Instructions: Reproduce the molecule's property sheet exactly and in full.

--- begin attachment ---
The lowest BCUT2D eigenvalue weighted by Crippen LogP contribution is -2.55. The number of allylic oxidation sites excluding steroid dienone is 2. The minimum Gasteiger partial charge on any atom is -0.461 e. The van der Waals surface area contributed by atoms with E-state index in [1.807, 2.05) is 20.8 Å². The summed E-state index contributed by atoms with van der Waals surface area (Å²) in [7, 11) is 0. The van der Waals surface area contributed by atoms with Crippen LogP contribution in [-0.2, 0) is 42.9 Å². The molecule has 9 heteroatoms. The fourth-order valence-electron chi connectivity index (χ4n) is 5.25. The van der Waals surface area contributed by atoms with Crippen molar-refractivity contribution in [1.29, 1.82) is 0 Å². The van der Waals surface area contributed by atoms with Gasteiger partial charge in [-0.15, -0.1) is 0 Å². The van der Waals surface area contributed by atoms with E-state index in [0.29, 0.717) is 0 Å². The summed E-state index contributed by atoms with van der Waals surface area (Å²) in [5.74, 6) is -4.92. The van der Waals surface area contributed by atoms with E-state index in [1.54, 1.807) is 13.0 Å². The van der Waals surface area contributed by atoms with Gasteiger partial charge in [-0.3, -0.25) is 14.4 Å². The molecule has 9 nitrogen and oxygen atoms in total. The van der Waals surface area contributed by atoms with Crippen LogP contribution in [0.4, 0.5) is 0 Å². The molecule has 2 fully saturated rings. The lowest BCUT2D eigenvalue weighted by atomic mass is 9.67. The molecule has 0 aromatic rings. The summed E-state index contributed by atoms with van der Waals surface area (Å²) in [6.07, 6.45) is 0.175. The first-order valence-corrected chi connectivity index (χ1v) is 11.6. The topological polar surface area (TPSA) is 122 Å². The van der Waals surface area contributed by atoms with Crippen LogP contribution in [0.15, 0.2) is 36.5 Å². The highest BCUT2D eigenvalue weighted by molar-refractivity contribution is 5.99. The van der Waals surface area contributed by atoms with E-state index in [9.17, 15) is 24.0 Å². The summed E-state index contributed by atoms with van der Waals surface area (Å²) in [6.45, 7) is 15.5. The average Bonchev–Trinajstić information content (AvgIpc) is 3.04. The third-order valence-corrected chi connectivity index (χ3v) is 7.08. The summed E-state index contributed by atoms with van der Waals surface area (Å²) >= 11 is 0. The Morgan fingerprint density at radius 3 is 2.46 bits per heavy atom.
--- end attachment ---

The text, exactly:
The lowest BCUT2D eigenvalue weighted by Crippen LogP contribution is -2.55. The number of allylic oxidation sites excluding steroid dienone is 2. The minimum Gasteiger partial charge on any atom is -0.461 e. The van der Waals surface area contributed by atoms with E-state index in [1.807, 2.05) is 20.8 Å². The summed E-state index contributed by atoms with van der Waals surface area (Å²) in [7, 11) is 0. The van der Waals surface area contributed by atoms with Crippen LogP contribution in [-0.2, 0) is 42.9 Å². The molecule has 9 heteroatoms. The fourth-order valence-electron chi connectivity index (χ4n) is 5.25. The van der Waals surface area contributed by atoms with Crippen molar-refractivity contribution in [1.29, 1.82) is 0 Å². The van der Waals surface area contributed by atoms with Gasteiger partial charge in [-0.15, -0.1) is 0 Å². The van der Waals surface area contributed by atoms with E-state index in [0.29, 0.717) is 0 Å². The summed E-state index contributed by atoms with van der Waals surface area (Å²) in [5.74, 6) is -4.92. The van der Waals surface area contributed by atoms with E-state index in [1.54, 1.807) is 13.0 Å². The van der Waals surface area contributed by atoms with Gasteiger partial charge in [-0.3, -0.25) is 14.4 Å². The molecule has 9 nitrogen and oxygen atoms in total. The van der Waals surface area contributed by atoms with Crippen LogP contribution in [0.4, 0.5) is 0 Å². The molecule has 2 fully saturated rings. The lowest BCUT2D eigenvalue weighted by atomic mass is 9.67. The molecule has 0 aromatic rings. The summed E-state index contributed by atoms with van der Waals surface area (Å²) in [6.07, 6.45) is 0.175. The first-order valence-corrected chi connectivity index (χ1v) is 11.6. The topological polar surface area (TPSA) is 122 Å². The van der Waals surface area contributed by atoms with Crippen LogP contribution in [0.15, 0.2) is 36.5 Å². The highest BCUT2D eigenvalue weighted by molar-refractivity contribution is 5.99. The van der Waals surface area contributed by atoms with E-state index in [9.17, 15) is 24.0 Å². The summed E-state index contributed by atoms with van der Waals surface area (Å²) in [6.45, 7) is 15.5. The average Bonchev–Trinajstić information content (AvgIpc) is 3.04. The third-order valence-corrected chi connectivity index (χ3v) is 7.08. The summed E-state index contributed by atoms with van der Waals surface area (Å²) >= 11 is 0. The Morgan fingerprint density at radius 3 is 2.46 bits per heavy atom.